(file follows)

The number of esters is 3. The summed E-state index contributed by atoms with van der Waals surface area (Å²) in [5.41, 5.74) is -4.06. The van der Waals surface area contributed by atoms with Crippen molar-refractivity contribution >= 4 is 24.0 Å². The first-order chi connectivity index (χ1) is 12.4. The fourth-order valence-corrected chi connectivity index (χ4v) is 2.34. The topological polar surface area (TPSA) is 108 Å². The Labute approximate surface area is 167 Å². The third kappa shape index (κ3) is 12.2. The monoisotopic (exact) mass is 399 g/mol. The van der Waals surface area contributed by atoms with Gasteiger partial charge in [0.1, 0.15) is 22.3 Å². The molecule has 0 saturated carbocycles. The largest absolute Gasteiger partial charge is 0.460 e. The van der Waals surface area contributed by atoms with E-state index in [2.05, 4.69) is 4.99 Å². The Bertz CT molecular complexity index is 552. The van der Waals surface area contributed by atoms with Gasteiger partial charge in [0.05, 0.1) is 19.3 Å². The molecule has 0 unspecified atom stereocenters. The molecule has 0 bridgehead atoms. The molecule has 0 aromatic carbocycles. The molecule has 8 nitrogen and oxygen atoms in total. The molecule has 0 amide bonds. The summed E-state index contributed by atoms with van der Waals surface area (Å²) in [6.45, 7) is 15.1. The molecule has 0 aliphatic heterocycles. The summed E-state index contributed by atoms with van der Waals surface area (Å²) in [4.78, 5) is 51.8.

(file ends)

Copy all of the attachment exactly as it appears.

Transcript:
The number of esters is 3. The summed E-state index contributed by atoms with van der Waals surface area (Å²) in [5.41, 5.74) is -4.06. The van der Waals surface area contributed by atoms with Crippen molar-refractivity contribution >= 4 is 24.0 Å². The first-order chi connectivity index (χ1) is 12.4. The fourth-order valence-corrected chi connectivity index (χ4v) is 2.34. The topological polar surface area (TPSA) is 108 Å². The Labute approximate surface area is 167 Å². The third kappa shape index (κ3) is 12.2. The monoisotopic (exact) mass is 399 g/mol. The van der Waals surface area contributed by atoms with Gasteiger partial charge in [0.1, 0.15) is 22.3 Å². The molecule has 0 saturated carbocycles. The largest absolute Gasteiger partial charge is 0.460 e. The van der Waals surface area contributed by atoms with E-state index in [2.05, 4.69) is 4.99 Å². The Bertz CT molecular complexity index is 552. The van der Waals surface area contributed by atoms with Gasteiger partial charge in [0.05, 0.1) is 19.3 Å². The molecule has 0 unspecified atom stereocenters. The molecule has 0 bridgehead atoms. The molecule has 0 aromatic carbocycles. The molecule has 8 nitrogen and oxygen atoms in total. The molecule has 0 amide bonds. The summed E-state index contributed by atoms with van der Waals surface area (Å²) in [6.45, 7) is 15.1. The molecule has 0 aliphatic heterocycles. The summed E-state index contributed by atoms with van der Waals surface area (Å²) in [4.78, 5) is 51.8.